DALLAS – Today in Aviation, Air France (AF) was officially inaugurated at Le Bourget Airport (LBG) in 1933 after the merger of a number of independent French airlines.
Aviation in the country can trace its history back to 1909 and the formation of Compagnie Générale Transaérienne which used airships and seaplanes.
Following the end of World War One, various independent airlines began to appear, leaving the country with a disjointed aviation market. The French government stepped in to organize the sector and reduce losses.
This left the country with Air Orient, Air Union, Compagnie Générale Aéropostale, Compagnie Internationale de Navigation Aérienne (CIDNA), and Société Générale de Transport Aérien (SGTA). With a more structured industry, these airlines then began to expand their networks. New routes were opened across Europe, Africa, the Far East, and South America.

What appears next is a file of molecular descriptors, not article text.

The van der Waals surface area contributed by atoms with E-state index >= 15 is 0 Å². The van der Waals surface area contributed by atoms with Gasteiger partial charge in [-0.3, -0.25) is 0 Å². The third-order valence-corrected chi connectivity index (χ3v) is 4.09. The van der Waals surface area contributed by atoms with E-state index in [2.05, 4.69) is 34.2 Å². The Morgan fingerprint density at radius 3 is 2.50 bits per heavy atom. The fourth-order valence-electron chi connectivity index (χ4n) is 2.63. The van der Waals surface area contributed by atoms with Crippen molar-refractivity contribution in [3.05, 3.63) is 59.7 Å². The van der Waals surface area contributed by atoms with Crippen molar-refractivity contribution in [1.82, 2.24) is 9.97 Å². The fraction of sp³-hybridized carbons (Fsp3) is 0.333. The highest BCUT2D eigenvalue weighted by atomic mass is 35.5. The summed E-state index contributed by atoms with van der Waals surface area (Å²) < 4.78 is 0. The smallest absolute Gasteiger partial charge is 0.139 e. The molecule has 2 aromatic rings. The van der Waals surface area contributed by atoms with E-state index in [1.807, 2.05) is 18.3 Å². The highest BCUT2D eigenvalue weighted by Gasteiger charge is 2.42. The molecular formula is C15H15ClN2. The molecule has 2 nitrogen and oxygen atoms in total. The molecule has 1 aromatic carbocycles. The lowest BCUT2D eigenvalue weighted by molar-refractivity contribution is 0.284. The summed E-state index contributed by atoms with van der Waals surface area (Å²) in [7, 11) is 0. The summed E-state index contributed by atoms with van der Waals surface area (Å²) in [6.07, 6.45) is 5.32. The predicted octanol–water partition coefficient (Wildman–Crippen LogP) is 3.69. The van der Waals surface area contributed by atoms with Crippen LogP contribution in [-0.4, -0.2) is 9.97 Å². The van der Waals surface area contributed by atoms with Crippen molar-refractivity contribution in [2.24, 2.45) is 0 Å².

Air France is Born
The financial crash of the early 1930s severely impacted the burgeoning aviation industry. Pierre Cot, the French Minister of Aviation, set about a major restructuring in 1933. This led to the merger of the independent airlines under one company known as Air France. The new airline took the Air Orient winged seahorse logo and moved into the company’s offices at 2, rue Marbeuf in Paris.
Air France inherited a network covering 37,800 km and a varied fleet of 259 aircraft. Management immediately set about streamlining the new airline and improving comfort and safety for its passengers. This included the introduction of onboard stewards.
Featured image: Air France SNCASE SE.161 Languedoc. Photo: Air France collection